Lost among record levels of issuance of both investment grade and high yield bonds, activity is starting to percolate in a quieter corner of the capital markets: the convertible bond market. Convertible bonds are hybrid financing vehicles. They’re issued as a bond, but they include an option for the bondholder to convert them into a specified number of shares of common stock in the issuing company. This embedded option, sold by the issuer to the investor, enables the issuer to lock in a lower coupon than it could for equivalent straight debt, and it enables investors to receive current income in the form of cash coupons while potentially participating in the upside of the underlying shares.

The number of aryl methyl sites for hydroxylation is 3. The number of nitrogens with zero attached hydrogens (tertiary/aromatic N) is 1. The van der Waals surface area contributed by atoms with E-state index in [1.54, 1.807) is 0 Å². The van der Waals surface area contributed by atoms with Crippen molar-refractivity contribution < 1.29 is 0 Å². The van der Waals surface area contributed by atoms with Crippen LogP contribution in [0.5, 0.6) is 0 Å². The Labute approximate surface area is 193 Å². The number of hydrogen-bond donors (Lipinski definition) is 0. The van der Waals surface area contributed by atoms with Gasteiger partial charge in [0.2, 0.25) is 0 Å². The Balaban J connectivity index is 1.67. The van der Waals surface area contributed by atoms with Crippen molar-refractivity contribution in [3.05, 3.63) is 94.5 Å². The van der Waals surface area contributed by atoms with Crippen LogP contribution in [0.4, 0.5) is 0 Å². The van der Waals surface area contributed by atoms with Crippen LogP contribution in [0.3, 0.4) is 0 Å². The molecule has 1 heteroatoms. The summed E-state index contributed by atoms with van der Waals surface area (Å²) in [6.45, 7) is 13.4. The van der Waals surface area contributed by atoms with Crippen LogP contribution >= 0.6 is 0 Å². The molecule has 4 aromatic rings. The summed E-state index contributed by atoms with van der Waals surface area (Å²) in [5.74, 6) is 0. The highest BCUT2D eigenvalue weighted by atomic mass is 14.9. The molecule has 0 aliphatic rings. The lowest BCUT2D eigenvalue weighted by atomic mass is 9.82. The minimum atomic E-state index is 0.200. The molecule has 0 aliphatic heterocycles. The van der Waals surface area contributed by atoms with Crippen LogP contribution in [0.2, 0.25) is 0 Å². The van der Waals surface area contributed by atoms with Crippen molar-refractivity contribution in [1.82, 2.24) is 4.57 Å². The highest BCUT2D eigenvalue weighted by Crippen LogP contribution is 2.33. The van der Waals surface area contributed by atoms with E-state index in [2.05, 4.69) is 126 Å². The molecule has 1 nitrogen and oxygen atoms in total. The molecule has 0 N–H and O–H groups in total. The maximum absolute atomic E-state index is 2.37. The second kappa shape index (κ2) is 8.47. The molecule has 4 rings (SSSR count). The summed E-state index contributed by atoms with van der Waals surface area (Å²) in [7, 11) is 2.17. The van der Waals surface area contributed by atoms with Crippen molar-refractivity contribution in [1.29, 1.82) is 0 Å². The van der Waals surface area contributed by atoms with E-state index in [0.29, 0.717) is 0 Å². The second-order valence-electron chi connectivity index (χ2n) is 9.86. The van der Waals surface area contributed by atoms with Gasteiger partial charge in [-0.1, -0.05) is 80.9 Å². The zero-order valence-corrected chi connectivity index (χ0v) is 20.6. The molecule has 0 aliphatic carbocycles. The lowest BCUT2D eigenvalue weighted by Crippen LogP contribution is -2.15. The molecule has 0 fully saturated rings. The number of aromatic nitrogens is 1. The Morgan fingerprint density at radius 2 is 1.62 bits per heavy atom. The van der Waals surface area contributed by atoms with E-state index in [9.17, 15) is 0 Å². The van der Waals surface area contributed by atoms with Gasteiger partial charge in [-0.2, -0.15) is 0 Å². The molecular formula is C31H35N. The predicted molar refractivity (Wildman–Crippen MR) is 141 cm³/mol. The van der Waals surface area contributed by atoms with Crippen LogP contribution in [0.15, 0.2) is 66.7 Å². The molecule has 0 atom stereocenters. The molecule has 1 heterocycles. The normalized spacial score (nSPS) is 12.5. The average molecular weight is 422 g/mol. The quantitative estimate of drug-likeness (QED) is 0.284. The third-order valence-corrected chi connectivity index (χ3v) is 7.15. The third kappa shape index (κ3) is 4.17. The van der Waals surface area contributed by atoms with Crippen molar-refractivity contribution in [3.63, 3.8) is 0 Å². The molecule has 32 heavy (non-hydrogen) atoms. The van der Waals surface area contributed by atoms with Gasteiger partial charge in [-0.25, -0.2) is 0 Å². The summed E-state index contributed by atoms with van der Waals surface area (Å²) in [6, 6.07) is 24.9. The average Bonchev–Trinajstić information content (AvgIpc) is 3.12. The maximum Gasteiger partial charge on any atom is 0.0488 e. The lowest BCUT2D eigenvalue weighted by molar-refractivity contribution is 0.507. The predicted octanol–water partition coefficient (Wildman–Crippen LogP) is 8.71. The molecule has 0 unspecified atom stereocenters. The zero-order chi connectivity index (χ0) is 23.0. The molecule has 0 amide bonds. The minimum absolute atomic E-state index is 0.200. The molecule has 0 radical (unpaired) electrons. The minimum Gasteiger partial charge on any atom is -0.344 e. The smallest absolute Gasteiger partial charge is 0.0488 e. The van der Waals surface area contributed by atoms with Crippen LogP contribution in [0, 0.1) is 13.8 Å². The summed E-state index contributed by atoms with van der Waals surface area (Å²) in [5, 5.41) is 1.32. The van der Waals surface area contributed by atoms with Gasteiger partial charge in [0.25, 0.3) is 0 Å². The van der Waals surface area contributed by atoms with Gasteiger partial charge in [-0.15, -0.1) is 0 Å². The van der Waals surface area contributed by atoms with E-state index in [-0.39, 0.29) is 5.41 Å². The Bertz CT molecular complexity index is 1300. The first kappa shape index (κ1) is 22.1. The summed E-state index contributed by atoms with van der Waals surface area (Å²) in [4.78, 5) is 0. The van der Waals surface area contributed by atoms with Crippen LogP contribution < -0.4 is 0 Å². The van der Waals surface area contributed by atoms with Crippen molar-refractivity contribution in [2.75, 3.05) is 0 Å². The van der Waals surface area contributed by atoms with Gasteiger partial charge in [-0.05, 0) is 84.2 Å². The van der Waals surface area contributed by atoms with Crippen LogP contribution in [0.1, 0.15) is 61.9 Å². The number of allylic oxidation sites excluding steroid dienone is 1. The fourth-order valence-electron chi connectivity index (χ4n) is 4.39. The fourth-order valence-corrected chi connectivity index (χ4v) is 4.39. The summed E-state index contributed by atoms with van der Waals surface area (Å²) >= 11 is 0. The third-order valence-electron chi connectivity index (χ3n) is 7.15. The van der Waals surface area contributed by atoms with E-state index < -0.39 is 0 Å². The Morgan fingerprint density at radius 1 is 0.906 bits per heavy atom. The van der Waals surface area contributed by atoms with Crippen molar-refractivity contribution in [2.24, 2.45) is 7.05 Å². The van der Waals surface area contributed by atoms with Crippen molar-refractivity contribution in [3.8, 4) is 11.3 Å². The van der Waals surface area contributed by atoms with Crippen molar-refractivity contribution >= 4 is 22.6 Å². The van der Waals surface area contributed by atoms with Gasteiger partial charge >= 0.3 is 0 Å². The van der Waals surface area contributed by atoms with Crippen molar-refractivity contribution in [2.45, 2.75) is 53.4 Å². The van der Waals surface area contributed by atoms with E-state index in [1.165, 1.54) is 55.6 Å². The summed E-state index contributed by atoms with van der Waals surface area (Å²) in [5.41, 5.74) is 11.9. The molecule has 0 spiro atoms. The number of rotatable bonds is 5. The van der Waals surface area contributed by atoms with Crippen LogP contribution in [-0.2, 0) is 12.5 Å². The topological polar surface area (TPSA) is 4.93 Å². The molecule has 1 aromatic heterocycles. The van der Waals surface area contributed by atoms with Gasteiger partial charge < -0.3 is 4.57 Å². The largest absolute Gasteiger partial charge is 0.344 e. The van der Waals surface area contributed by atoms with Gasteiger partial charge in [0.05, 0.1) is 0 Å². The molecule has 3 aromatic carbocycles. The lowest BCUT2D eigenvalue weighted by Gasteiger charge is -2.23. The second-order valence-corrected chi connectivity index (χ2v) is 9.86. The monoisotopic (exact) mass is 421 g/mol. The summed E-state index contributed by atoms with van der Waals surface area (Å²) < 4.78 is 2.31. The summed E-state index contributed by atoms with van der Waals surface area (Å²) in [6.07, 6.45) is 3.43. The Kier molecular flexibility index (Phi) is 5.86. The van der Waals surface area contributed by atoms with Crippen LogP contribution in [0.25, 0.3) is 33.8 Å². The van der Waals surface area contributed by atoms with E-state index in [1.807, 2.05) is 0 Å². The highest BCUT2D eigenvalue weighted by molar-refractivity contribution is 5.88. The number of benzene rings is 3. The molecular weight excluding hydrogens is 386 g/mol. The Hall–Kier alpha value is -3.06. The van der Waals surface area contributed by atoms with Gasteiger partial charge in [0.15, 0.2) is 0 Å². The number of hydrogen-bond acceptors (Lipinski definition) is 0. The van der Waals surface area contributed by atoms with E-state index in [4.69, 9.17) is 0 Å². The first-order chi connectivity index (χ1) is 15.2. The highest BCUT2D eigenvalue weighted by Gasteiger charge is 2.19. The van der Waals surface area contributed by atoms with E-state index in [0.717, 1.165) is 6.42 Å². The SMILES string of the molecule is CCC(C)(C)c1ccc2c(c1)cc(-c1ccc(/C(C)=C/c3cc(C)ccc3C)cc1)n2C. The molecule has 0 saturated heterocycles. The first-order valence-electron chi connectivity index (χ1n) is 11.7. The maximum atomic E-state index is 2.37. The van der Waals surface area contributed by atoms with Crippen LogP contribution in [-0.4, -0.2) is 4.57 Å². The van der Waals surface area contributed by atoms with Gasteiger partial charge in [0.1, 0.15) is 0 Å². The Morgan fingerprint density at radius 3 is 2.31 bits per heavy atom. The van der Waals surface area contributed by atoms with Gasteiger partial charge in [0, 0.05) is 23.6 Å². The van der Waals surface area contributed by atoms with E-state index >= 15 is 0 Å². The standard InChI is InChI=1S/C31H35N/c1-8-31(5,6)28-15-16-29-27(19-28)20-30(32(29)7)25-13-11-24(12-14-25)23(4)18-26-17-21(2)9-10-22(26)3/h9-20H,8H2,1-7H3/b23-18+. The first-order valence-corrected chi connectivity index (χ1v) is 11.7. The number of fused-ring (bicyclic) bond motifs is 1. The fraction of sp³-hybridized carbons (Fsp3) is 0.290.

Over the past few years, historically low interest rates have made traditional bonds very attractive to issuers. Many have opted to lock in low coupons in the straight debt markets, rather than issue convertible bonds that would potentially result in future dilution of their common stock. Corporate America’s focus on more traditional bonds has limited the supply of new convertible offerings. Recently, however, favorable market conditions have led to a surge in new convertible offerings, and the trend may be just getting started.
From the issuer’s perspective, investors’ willingness to accept a wide array of coupon and conversion premium combinations provides flexibility to target a specific cash coupon or conversion premium.
But issuers need to understand that cash coupons and conversion premiums are closely correlated. A company seeking to lock in the highest possible conversion price can do so by offering investors a higher coupon.
Getting Under the Hood